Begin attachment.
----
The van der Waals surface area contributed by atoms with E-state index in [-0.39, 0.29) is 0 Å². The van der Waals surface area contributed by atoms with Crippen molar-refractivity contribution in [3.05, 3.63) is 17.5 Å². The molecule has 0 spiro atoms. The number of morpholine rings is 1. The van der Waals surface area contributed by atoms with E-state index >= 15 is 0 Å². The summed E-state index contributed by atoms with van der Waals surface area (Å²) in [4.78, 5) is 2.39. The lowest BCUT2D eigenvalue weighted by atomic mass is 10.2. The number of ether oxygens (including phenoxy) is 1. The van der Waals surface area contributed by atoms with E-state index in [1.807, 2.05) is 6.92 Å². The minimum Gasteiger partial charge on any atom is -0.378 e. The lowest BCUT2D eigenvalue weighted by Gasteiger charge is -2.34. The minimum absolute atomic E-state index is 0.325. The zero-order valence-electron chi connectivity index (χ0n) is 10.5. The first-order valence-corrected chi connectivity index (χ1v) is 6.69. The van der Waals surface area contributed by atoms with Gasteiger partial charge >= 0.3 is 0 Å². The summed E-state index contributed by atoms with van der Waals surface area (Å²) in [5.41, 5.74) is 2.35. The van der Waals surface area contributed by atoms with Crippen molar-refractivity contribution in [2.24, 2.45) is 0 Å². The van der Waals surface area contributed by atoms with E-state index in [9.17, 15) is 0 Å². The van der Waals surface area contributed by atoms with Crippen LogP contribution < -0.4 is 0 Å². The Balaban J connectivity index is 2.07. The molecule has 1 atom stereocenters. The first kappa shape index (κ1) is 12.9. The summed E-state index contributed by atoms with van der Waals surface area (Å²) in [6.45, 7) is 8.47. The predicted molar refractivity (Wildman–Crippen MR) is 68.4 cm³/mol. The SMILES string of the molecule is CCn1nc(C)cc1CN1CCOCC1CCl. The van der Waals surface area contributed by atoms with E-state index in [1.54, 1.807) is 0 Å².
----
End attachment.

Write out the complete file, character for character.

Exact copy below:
The van der Waals surface area contributed by atoms with E-state index in [-0.39, 0.29) is 0 Å². The van der Waals surface area contributed by atoms with Crippen molar-refractivity contribution in [3.05, 3.63) is 17.5 Å². The molecule has 0 spiro atoms. The number of morpholine rings is 1. The van der Waals surface area contributed by atoms with E-state index >= 15 is 0 Å². The summed E-state index contributed by atoms with van der Waals surface area (Å²) in [4.78, 5) is 2.39. The lowest BCUT2D eigenvalue weighted by atomic mass is 10.2. The number of ether oxygens (including phenoxy) is 1. The van der Waals surface area contributed by atoms with E-state index in [1.807, 2.05) is 6.92 Å². The minimum Gasteiger partial charge on any atom is -0.378 e. The lowest BCUT2D eigenvalue weighted by Gasteiger charge is -2.34. The minimum absolute atomic E-state index is 0.325. The zero-order valence-electron chi connectivity index (χ0n) is 10.5. The first-order valence-corrected chi connectivity index (χ1v) is 6.69. The van der Waals surface area contributed by atoms with Gasteiger partial charge >= 0.3 is 0 Å². The summed E-state index contributed by atoms with van der Waals surface area (Å²) in [5.41, 5.74) is 2.35. The van der Waals surface area contributed by atoms with Crippen molar-refractivity contribution in [2.24, 2.45) is 0 Å². The van der Waals surface area contributed by atoms with E-state index in [9.17, 15) is 0 Å². The van der Waals surface area contributed by atoms with Crippen LogP contribution < -0.4 is 0 Å². The Balaban J connectivity index is 2.07. The molecule has 1 atom stereocenters. The first kappa shape index (κ1) is 12.9. The summed E-state index contributed by atoms with van der Waals surface area (Å²) in [6.45, 7) is 8.47. The predicted molar refractivity (Wildman–Crippen MR) is 68.4 cm³/mol. The SMILES string of the molecule is CCn1nc(C)cc1CN1CCOCC1CCl. The van der Waals surface area contributed by atoms with E-state index in [1.54, 1.807) is 0 Å².